Surviving in this Wal-Mart economy

September 1, 2010 -  By

Ron HallEverybody in my economically challenged city in northwest Ohio is becoming a contractor of one ilk or another, or so it seems. Many are suddenly landscape maintenance contractors.

This is one reason, although not the largest, why you should be moving to become a lower-priced service provider in your market. Of course, that means finding ways to cut costs to continue making an acceptable margin. Yes, quality is still important, but — borrowing a phrase from the world’s largest retailer — every day low prices increasingly determine who gets the work.

As you surely now realize, customers are in charge. They’re demanding lower prices and willing to consider multiple offers even when they’ve been satisfied with the quality of service you’ve been giving them. More contractors are willing to meet their demands, even those that you might consider unreasonable.

Each week pickup trucks I have never seen before pass through my neighborhood. The trucks are pulling trailers, each loaded with a zero-turn mower, a small trim mower, a rack of handhelds and a red gas can or two. Apart from the signage on their doors, the parade of unfamiliar trucks rattling down our normally quiet city streets looks pretty much the same to me.

Landscape maintenance has become a favorite career choice of the unemployed and the under employed. Officially, unemployment in my community is 9.6%. Unofficially, it probably approaches double that figure. Who can fault individuals for working and trying to make a living in these tough times? Many of you probably started with a single truck and a mower, too.

But, judging by the size and robustness of our industry, many of you wised up and survived. You became businesspeople and not just grass cutters. You learned the true cost of providing service and of meeting customers’ expectations at a price that provides you and your employees reasonable compensation, and with profit left over to reinvest.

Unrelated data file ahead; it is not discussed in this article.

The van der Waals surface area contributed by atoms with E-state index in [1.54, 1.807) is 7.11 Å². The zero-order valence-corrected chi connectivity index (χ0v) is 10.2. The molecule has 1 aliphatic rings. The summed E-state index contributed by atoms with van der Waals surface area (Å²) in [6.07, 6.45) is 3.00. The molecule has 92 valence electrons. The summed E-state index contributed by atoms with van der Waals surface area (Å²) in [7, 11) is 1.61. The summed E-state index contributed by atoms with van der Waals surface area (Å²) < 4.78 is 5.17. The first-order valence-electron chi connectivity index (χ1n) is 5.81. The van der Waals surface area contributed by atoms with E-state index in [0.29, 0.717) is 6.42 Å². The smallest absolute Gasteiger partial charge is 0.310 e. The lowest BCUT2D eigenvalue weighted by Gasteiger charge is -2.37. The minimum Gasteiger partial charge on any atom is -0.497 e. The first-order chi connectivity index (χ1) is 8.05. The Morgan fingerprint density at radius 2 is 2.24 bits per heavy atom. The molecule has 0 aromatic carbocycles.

While business basics never change, conditions that shape them change. A new reality is always arriving and demanding appropriate response.

Acknowledging that, it’s no secret it’s getting tougher to maintain what many of us consider a “fair” price for providing landscape maintenance, a cornerstone of our industry; this has been a measurable trend for a decade or longer. Indeed, the middle-of-the-pack pricing strategy that has been so successful for so many small, independent companies appears to be under attack.

National and regional companies rely upon tightly managed systems and operational efficiencies to meet the low prices demanded by the property managers of multi-family, commercial and industrial locations. A steady stream of inexperienced, take-what-they-can-get operators churn residential markets. Only a few will be around next season, to be joined by a new crop of newcomers.  They establish a price floor that most established, quality-service companies find difficult to meet.

What to do?

In reality, there’s only one thing that can be done — lower your costs of doing business. In light of this economy and the uncertainty of any significant improvement soon low price will loom even larger in determining who gets the work.

This article is tagged with , , and posted in September 2010

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